Sophia Morrison: the First Curator Search of iMuseum

Sophia Morrison: the First Curator

“Something of the national Character, somewhat of the history of a people, much of its manners and customs, may be gleaned from its folklore.”

Sophia Morrison, Preface to Manx Proverbs and Sayings, 1905


Who was Sophia Morrison?

Miss Morrison was the daughter of the local grocer in Peel and a hard working member of various Manx societies. She was born in Peel in 1859 and died there in 1917.

She cared passionately about what it meant to be Manx and helped record and identify the different features that make up Manx culture.


Ref: PG/13100 Miss Morrison

The Morrisons were a well-established Peel family. Sophia’s grandfather Morrison was a local cooper and her grandfather Crellin had a farm near St Johns.


Ref: PG/6693 Sophia Morrison of Peel


Campaigner for the Manx Language

Through Manx classes, publications and the use of the language in her own work Sophia inspired others to believe that the language was the Island’s ‘most precious heritage’.

By the 1900s, Sophia Morrison was one of a shrinking number of Manx speakers. Recognising the downward trend, Sophia helped start Manx language classes in Peel in the 1890s and encouraged her cousin, Edmund Goodwin, to publish his First Lessons in Manx. In 1899 she was one of the founding members and secretary of Yn Cheshaght Ghailckagh (The Manx Language Society).

She was not always successful. A campaign to encourage the teaching of Manx in local schools was ultimately met by too many obstacles and opposition.


Ref: PG/1911 Edmund Goodwin


Manx Political Campaigner

Sophia Morrison strongly resisted the threat of the Island being annexed as part of England – there were calls for the Island’s own parliament, Tynwald to end. As part of England, the Manx would benefit from English welfare reforms, but many felt this would be at the cost of its cultural and political identity.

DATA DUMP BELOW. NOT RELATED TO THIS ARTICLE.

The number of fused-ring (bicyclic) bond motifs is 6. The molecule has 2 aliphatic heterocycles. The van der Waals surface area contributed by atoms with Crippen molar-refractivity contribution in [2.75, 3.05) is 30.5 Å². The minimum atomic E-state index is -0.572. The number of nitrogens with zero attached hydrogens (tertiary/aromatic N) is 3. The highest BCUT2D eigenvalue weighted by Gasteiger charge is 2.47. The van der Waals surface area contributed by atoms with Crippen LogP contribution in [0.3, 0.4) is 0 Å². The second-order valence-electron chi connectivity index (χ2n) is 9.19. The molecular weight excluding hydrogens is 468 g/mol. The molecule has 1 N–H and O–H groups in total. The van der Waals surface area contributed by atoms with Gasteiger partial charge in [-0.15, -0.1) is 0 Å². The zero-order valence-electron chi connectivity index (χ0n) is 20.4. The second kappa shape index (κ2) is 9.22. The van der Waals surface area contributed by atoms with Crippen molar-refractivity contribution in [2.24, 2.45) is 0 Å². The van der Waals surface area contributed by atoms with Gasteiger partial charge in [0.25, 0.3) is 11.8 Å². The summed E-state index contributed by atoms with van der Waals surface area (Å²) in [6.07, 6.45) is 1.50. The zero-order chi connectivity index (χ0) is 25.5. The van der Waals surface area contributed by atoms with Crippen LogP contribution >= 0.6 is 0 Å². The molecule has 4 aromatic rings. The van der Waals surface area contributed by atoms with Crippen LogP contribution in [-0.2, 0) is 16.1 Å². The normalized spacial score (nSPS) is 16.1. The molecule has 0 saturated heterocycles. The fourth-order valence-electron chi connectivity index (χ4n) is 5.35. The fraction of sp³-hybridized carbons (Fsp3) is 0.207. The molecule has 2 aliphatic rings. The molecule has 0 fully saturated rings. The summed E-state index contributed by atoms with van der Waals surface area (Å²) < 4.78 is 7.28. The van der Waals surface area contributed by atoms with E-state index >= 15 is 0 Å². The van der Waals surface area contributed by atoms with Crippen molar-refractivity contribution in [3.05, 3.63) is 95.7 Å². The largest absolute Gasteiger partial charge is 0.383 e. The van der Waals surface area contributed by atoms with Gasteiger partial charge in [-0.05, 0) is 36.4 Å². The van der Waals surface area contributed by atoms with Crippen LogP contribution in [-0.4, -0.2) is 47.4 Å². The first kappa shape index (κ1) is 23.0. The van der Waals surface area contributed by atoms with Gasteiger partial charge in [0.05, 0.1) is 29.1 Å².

A growing recognition of a shared ‘Celtic’ heritage let to the first Pan-Celtic Congress in 1901 in Dublin. Sophia was amongst the first delegates who also came from Ireland, Scotland and Wales.

The need to stay independent was integral to Sophia Morrison’s vision of the future.


Ref: PG/6958/2 Miss Sophia Morrison at Celtic Congress 1904 Caernarfon


Collector of Tales

Sophia is most well known as the author of Manx Fairytales. This is only the tip of the iceberg in terms of her work as a folklorist. She collected her material directly from the source, visiting people in their homes or talking to older fishermen on the quays.




Ref: 1970-0149/5 The Buggane of Glen Meay Waterfall. Illustration by Archibald Knox for Sophia Morrison’s ‘Manx Fairy Tales’ 


The significance of Sophia’s work was not just in the act of collecting but also in her desire to let the world know about it – whether a scholar, general public or fascinated child.


Ref: 1970-0149/9 How the Herring became King of the Sea. Illustration by Archibald Knox for Sophia Morrison’s ‘Manx Fairy Tales’ 


Manx Fairy Tales was first published in 1911 and reprinted in 1929 with the title pages for each story illustrated by Archibald Knox.


Ref: 1970-0149/40A Manannan Mac-y-LeirrIllustration by Archibald Knox for Sophia Morrison’s ‘Manx Fairy Tales’ 


Her Legacy

When Sophia Morrison died in 1917 many people felt that a ‘light’ had truly gone out and the Manx Cultural Revival had lost one of its greatest supporters, but her legacy lives on.

Yn Cheshaght Ghailckagh (The Manx Language Society) continues to flourish and many Manx speakers still learn using her cousin’s First Lessons in Manx. The Manx language is now taught in all the Island’s schools and a generation of children have been taught through the medium of Manx at the Bunscoill Ghaelgagh in St John’s.

Sophia Morrison inspired future generations – particularly her protégé Mona Douglas. And the material evidence that she collected continues to weave its way through our modern lives and contributes to a truly vibrant culture.


Ref: PG/0078/2 Constance Mona Douglas, author, journalist, musician and antiquarian (1898-1987)


The exhibition ‘Sophia Morrison: the First Curator’ is on display at the Manx Museum, Douglas, until 6 May 2017 and will be accompanied by various events. Admission is free.